username5238660
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Your body moves substances like glucose and oxygen into our blood.
These are both needed for aerobic respiration and we use them to get ATP which our body uses for energy.
This ATP is useful for most things, but what about growing?
What do we need to grow, and how do we get these substances?
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adzz.s1
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Mitosis and apoptosis is responsible for cell division and growth. Hormones regulate the rate of these processes.
Last edited by adzz.s1; 6 months ago
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username5238660
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(Original post by adzz.s1)
Mitosis and apoptosis is responsible for cell division and growth. Hormones regulate the rate of these processes.
Ty!!
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cathasatail
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Further to that, there are loads of additional processes required for growth.
A personal favourite of mine is angiogenesis (the growth of new blood vessels). This can be seen clearly in cancer- you get rapid mitosis and apoptosis, and a stupendously high rate of blood vessel formation. (I should note that in tumours these vessels are different from those formed during "normal" growth and development).
But a regulated occurrence of angiogenesis in normal growth supplies the "growing" (thanks to mitosis) areas of the body with the glucose and oxygen that they need to survive.

The key substance that regulates this is VEGF (vascular endothelial growth factor). As you get mitosis, some of those cells will find themselves further away from existing blood vessels, therefore they don't receive as much oxygen (becoming hypoxic) as cells closer to these vessels. These relatively hypoxic cells produce VEGF. VEGF stimulates new sprouts to form from these existing blood vessels --> forming new vessels closer to the cells that were further away. End result: more oxygen/glucose/etc provided to these cells.

I hope that helps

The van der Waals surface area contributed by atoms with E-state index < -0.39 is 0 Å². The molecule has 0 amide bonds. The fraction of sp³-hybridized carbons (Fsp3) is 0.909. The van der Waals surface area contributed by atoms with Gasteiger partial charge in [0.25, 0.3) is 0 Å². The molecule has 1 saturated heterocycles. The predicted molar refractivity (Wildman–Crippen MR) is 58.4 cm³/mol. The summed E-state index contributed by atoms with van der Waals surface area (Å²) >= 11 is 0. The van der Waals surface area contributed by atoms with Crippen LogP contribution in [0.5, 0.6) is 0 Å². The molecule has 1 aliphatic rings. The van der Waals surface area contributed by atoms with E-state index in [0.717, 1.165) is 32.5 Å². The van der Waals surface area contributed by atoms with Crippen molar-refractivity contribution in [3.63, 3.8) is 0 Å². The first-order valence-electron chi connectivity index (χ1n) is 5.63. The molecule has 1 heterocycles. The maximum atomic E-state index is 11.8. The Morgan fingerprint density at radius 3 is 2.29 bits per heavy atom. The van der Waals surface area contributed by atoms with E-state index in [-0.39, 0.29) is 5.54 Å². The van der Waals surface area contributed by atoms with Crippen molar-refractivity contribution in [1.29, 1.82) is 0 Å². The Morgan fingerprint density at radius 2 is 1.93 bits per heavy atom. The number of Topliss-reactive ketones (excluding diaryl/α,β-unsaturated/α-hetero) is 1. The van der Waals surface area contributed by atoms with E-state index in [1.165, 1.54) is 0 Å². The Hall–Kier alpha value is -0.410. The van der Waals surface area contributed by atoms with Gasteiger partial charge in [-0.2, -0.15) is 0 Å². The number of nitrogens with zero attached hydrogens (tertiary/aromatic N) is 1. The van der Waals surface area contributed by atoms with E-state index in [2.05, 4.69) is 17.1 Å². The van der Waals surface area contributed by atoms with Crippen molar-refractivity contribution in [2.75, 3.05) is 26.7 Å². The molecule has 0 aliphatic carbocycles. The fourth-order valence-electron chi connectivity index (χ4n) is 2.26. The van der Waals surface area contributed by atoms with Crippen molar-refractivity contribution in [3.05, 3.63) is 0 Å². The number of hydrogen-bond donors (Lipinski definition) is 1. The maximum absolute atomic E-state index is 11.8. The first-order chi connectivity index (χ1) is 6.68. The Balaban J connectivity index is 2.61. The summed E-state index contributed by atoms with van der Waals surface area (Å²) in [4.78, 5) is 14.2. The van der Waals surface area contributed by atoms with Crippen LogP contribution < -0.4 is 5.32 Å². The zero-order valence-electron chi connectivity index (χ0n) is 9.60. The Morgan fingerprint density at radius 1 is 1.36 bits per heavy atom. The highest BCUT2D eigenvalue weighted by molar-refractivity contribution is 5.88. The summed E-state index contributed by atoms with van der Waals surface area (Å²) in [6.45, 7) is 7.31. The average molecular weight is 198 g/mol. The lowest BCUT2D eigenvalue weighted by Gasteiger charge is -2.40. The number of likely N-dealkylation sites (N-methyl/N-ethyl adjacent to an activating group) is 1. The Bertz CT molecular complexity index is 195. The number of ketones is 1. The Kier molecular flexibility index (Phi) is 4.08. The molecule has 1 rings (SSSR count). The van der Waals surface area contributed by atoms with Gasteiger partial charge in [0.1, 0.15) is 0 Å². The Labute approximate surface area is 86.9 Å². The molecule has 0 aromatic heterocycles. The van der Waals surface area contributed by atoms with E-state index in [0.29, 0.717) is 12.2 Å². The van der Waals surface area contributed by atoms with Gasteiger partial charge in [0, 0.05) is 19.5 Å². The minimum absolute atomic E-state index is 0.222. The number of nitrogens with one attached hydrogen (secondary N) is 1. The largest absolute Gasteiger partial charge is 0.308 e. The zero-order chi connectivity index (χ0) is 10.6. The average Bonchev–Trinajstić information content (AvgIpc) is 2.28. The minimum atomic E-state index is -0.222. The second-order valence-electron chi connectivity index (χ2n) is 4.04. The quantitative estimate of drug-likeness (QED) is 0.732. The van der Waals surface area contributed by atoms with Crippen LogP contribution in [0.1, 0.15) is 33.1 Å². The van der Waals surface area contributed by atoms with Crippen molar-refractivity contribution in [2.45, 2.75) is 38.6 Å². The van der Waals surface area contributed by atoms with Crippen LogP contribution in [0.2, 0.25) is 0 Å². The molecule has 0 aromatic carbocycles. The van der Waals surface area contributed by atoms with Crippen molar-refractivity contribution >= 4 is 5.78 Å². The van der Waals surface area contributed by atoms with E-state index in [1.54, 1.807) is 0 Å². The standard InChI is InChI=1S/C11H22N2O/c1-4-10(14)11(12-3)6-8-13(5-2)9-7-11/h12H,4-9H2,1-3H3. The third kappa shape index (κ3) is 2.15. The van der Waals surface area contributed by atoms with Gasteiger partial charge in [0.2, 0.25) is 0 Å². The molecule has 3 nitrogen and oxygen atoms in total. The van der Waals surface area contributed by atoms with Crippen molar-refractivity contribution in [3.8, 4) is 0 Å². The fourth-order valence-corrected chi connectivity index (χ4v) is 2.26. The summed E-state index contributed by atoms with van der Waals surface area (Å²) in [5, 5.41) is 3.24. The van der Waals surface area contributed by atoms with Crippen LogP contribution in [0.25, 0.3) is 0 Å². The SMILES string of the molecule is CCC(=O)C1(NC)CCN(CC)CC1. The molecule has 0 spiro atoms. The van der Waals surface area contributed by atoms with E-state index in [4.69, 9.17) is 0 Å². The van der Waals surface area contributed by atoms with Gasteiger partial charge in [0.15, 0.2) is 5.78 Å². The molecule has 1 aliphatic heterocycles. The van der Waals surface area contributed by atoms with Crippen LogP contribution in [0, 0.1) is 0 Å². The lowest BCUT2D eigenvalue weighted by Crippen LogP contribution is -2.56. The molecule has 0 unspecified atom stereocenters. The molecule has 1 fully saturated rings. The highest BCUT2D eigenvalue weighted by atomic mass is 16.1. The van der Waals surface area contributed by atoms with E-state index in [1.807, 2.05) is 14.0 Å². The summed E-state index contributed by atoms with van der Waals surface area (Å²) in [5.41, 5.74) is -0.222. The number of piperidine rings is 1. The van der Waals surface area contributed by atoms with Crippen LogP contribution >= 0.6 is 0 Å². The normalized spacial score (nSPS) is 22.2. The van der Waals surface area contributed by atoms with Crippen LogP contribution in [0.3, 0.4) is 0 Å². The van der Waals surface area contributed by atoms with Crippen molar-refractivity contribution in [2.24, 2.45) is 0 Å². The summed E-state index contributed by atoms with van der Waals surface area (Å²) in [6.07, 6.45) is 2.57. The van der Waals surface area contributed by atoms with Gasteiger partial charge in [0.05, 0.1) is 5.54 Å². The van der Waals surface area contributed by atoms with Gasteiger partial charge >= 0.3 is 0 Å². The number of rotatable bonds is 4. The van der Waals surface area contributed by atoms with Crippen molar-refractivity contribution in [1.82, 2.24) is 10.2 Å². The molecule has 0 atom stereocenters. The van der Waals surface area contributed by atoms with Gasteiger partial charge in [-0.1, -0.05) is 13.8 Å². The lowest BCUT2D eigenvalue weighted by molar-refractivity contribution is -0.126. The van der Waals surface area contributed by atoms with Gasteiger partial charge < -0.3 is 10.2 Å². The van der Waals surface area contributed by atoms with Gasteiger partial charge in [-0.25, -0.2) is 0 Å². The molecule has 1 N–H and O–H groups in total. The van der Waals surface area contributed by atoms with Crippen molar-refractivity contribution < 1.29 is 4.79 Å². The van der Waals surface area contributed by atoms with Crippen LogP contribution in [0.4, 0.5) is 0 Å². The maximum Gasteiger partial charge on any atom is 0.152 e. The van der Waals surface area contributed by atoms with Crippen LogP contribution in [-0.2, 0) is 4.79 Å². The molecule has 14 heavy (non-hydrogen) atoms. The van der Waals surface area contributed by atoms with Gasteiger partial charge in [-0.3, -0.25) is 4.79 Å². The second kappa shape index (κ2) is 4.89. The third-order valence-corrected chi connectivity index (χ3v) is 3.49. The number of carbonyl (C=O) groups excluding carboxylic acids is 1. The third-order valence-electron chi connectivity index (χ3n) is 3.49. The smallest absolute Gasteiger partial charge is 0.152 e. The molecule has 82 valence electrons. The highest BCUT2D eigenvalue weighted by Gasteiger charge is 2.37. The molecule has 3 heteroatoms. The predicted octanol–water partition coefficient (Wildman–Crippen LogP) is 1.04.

Last edited by cathasatail; 6 months ago
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username5238660
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(Original post by cathasatail)
Further to that, there are loads of additional processes required for growth.
A personal favourite of mine is angiogenesis (the growth of new blood vessels). This can be seen clearly in cancer- you get rapid mitosis and apoptosis, and a stupendously high rate of blood vessel formation. (I should note that in tumours these vessels are different from those formed during "normal" growth and development).
But a regulated occurrence of angiogenesis in normal growth supplies the "growing" (thanks to mitosis) areas of the body with the glucose and oxygen that they need to survive.

The key substance that regulates this is VEGF (vascular endothelial growth factor). As you get mitosis, some of those cells will find themselves further away from existing blood vessels, therefore they don't receive as much oxygen (becoming hypoxic) as cells closer to these vessels. These relatively hypoxic cells produce VEGF. VEGF stimulates new sprouts to form from these existing blood vessels --> forming new vessels closer to the cells that were further away. End result: more oxygen/glucose/etc provided to these cells.

I hope that helps
tysm!! and i really appreciate the fact that u spent ur time writing that to help me out. THANK YOUUU!
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